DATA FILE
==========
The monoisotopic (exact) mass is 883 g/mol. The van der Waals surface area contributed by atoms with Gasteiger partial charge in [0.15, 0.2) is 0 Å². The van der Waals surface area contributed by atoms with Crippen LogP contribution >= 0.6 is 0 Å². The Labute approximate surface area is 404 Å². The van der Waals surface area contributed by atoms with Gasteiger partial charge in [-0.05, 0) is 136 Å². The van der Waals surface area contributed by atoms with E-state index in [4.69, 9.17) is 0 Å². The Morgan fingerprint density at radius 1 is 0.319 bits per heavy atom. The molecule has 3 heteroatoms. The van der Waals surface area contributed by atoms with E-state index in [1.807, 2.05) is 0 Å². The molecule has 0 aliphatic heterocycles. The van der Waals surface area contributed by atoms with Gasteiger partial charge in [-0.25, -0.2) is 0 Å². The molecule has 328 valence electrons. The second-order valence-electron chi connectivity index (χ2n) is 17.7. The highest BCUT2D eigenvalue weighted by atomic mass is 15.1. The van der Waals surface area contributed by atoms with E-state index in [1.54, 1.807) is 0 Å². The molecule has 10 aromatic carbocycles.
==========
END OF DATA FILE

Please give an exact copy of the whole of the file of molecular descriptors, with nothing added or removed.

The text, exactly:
The monoisotopic (exact) mass is 883 g/mol. The van der Waals surface area contributed by atoms with Gasteiger partial charge in [0.15, 0.2) is 0 Å². The van der Waals surface area contributed by atoms with Crippen LogP contribution >= 0.6 is 0 Å². The Labute approximate surface area is 404 Å². The van der Waals surface area contributed by atoms with Gasteiger partial charge in [-0.05, 0) is 136 Å². The van der Waals surface area contributed by atoms with E-state index in [4.69, 9.17) is 0 Å². The Morgan fingerprint density at radius 1 is 0.319 bits per heavy atom. The molecule has 3 heteroatoms. The van der Waals surface area contributed by atoms with E-state index in [1.807, 2.05) is 0 Å². The molecule has 0 aliphatic heterocycles. The van der Waals surface area contributed by atoms with Gasteiger partial charge in [-0.25, -0.2) is 0 Å². The molecule has 328 valence electrons. The second-order valence-electron chi connectivity index (χ2n) is 17.7. The highest BCUT2D eigenvalue weighted by atomic mass is 15.1. The van der Waals surface area contributed by atoms with E-state index in [1.54, 1.807) is 0 Å². The molecule has 10 aromatic carbocycles.